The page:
Some widely used payment terms are simplistic and even counter-productive. Offering a discount for early payment is common but it can be expensive and limited in effectiveness. A 2 percent discount can represent 10 to 20 percent off of your net profits and, once the discount date has passed, your customer has no incentive to pay or to buy more products. Many businesses set an arbitrary limit on the number of days a customer can be late with payments and cut them off when they pass the deadline. This solution is simple and easy to manage, but it treats every customer the same and it fails to control the total dollar exposure for any one customer.

One thing that is always important is to be proactive. If you see a customer is approaching the time for the inevitable tough conversation, call them 30 days early and offer them a one-month extension in return for a modest payment and an extension of your contract or to ease the impact of a price increase.

Once your plan is in place, remember that you need to control the message that your new terms will send to your other customers and potential customers. Don’t hesitate to use favorable terms as a marketing tool. You can position yourself as a strong partner with your customers in the tough times and they will remember it when times are better.

As the economy continues to bounce along what we all hope is the bottom, just remember that you become an investor of sorts in your customers. If they make it through, you may have many years of business ahead. But if they don’t, can you still survive with the loss?

The views expressed in Guest Opinions represent only those of the author and are in no way endorsed by Richmond BizSense or any BizSense staff member.

collectionsCollecting accounts receivable is a challenge for businesses even when the economy is booming. Today, it has become a matter of life and death for some businesses.

The other day, a business owner told me, “In this economy, the only choice you have is to cut them off!”

But it is a lot more complex than that. One business might have three large customers. Another might have 4,000 small ones. One has to buy and pay for raw materials months before they sell a product. Another receives payment for a product before having to pay for it.

In that sense, collecting receivables is just as important as making sales. You don’t use the same approach to sales for every product, and you probably shouldn’t for collecting accounts receivable.

Several years ago, a local startup had a bold plan to transform the used auto parts business by supplying used parts bought one at a time from the 8,000 mom-and-pop auto salvage yards to the customers of retail auto parts chain like AutoZone. When growth started to lag expectations, the new company got slower and slower in their payments to their used parts suppliers. At one point, the company was four to six months late on payments. Many suppliers cut the company off, but others continued to provide parts. Some yards were sitting on more than $100,000 in accounts receivable.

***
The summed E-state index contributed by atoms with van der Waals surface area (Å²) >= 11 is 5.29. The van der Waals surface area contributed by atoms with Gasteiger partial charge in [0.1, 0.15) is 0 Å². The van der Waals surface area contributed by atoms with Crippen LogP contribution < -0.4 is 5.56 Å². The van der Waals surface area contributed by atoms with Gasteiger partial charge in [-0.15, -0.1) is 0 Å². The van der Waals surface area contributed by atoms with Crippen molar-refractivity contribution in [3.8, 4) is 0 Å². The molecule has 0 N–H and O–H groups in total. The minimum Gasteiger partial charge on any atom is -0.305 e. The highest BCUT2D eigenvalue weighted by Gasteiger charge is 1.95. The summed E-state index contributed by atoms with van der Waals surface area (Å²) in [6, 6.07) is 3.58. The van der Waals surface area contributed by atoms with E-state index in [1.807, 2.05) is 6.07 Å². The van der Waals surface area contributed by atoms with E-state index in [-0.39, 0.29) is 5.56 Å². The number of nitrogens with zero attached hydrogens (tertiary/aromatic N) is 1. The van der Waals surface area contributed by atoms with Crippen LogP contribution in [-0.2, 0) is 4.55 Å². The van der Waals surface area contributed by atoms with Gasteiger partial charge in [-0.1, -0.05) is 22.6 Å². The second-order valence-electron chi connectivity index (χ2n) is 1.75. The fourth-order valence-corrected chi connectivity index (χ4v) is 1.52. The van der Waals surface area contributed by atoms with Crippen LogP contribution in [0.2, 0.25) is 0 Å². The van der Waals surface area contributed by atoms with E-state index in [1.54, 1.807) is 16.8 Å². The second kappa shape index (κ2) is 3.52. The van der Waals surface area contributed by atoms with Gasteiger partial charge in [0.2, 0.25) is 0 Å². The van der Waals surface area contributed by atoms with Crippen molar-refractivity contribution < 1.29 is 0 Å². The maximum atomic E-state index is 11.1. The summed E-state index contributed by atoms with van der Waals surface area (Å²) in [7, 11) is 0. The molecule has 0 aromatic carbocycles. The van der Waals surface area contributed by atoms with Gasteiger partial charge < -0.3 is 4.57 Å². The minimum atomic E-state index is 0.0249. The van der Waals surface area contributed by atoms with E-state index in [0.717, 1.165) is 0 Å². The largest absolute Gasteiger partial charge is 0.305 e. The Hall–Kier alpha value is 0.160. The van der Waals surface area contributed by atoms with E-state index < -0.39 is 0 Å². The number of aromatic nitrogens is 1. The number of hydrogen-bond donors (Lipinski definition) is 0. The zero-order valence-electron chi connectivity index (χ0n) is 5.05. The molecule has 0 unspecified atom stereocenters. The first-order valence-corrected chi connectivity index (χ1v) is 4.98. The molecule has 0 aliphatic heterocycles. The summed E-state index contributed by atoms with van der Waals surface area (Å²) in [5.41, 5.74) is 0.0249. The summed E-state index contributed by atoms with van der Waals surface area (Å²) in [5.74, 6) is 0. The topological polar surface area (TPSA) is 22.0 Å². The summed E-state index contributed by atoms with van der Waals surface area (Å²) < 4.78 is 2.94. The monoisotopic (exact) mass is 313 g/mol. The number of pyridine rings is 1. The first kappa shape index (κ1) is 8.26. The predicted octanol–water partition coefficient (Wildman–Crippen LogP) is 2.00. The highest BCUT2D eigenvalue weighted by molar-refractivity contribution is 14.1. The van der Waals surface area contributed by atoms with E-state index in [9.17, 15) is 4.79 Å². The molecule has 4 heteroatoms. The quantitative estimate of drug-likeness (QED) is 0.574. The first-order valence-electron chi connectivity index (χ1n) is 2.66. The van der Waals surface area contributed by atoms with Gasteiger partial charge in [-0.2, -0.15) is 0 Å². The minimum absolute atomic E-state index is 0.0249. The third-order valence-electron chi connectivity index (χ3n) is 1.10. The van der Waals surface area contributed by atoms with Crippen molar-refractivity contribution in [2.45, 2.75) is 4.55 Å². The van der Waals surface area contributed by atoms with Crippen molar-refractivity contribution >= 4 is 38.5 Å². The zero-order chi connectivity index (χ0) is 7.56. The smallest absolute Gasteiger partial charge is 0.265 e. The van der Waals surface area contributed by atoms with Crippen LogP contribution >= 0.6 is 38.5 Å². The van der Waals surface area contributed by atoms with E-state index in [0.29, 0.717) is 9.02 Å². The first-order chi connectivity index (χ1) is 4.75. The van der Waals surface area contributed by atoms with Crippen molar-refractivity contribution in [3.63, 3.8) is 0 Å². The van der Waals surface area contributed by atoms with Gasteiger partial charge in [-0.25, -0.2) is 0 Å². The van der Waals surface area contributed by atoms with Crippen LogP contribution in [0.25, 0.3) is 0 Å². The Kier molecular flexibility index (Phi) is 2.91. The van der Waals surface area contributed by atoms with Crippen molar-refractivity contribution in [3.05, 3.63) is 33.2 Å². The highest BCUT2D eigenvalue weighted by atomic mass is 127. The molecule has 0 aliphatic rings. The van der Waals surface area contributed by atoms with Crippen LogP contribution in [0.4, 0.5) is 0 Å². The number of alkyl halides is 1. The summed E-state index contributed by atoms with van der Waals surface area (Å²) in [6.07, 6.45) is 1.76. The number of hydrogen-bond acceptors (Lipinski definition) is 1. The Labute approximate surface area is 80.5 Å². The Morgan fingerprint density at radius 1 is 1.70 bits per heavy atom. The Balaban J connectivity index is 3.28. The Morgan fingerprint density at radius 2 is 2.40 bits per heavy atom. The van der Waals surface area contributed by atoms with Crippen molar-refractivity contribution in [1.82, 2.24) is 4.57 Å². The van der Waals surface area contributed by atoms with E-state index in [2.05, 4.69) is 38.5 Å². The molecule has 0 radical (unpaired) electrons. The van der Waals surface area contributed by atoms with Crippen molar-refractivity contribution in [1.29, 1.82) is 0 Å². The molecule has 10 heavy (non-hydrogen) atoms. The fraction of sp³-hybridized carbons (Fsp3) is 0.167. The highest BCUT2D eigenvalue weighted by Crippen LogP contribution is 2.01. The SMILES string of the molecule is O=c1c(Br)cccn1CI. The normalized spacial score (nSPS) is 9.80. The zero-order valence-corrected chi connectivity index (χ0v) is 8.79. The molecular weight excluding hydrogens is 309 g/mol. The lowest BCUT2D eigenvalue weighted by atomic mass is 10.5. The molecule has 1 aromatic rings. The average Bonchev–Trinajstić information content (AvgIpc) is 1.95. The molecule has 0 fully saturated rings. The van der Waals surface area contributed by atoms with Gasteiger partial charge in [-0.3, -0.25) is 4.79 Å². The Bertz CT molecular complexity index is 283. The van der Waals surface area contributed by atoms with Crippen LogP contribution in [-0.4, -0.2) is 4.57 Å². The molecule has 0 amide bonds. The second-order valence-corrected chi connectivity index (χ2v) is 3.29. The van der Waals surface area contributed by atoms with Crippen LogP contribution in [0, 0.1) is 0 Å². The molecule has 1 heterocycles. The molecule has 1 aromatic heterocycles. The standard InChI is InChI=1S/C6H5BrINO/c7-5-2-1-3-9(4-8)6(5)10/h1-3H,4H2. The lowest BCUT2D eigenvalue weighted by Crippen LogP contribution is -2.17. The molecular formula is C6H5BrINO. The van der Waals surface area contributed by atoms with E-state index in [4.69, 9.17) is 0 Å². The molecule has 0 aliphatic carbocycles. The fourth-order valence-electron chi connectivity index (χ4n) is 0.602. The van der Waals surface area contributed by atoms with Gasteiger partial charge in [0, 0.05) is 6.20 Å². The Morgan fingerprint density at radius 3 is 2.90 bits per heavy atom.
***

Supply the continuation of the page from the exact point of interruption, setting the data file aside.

The vendors that cut the company off were eventually paid and still supply an occasional headlight or taillight. The ones that stuck with the new company have seen their accounts brought current and today are paid on time for millions of dollars in used parts each year. They are now part of the “Preferred Vendor” program established by one of the largest resellers of used auto parts in the United States.

So you could say that gamble paid off. Big time. Why did they take the risk? The brave salvage yards recognized that the actual amount of money they had at risk was much less then the dollar amount on their books.

Most of the parts they were selling were pulled off cars that would have been crushed and sold for scrap. The real cost of a part sold to the company was the labor it took to process the order and take the part off the car. A headlight sold to the supplier for $80 might only cost the seller $10 to $20 out of pocket.

Rich Reinecke of Career Quest helped the same company with some of its staffing during its start-up phase, and, like the parts vendors, his staffing and recruiting company ended up with a significant balance on its books. Unlike the auto recyclers, Career Quest had to pay its contract employees that were assigned to the company every two weeks. Its receivables represented significant real costs to the company, yet they extended credit also.

Why did he take the risk? Reinecke was supplying help in the accounting area, so he was in regular contact with the CFO of his client. He asked for, and received, regular updates on the company’s plans and progress and, while he extended terms beyond the norm, he did manage the account closely. When I brought up this dilemma to him recently, he reminded me, “The key is know your customer’s business. Then you will know when to act.”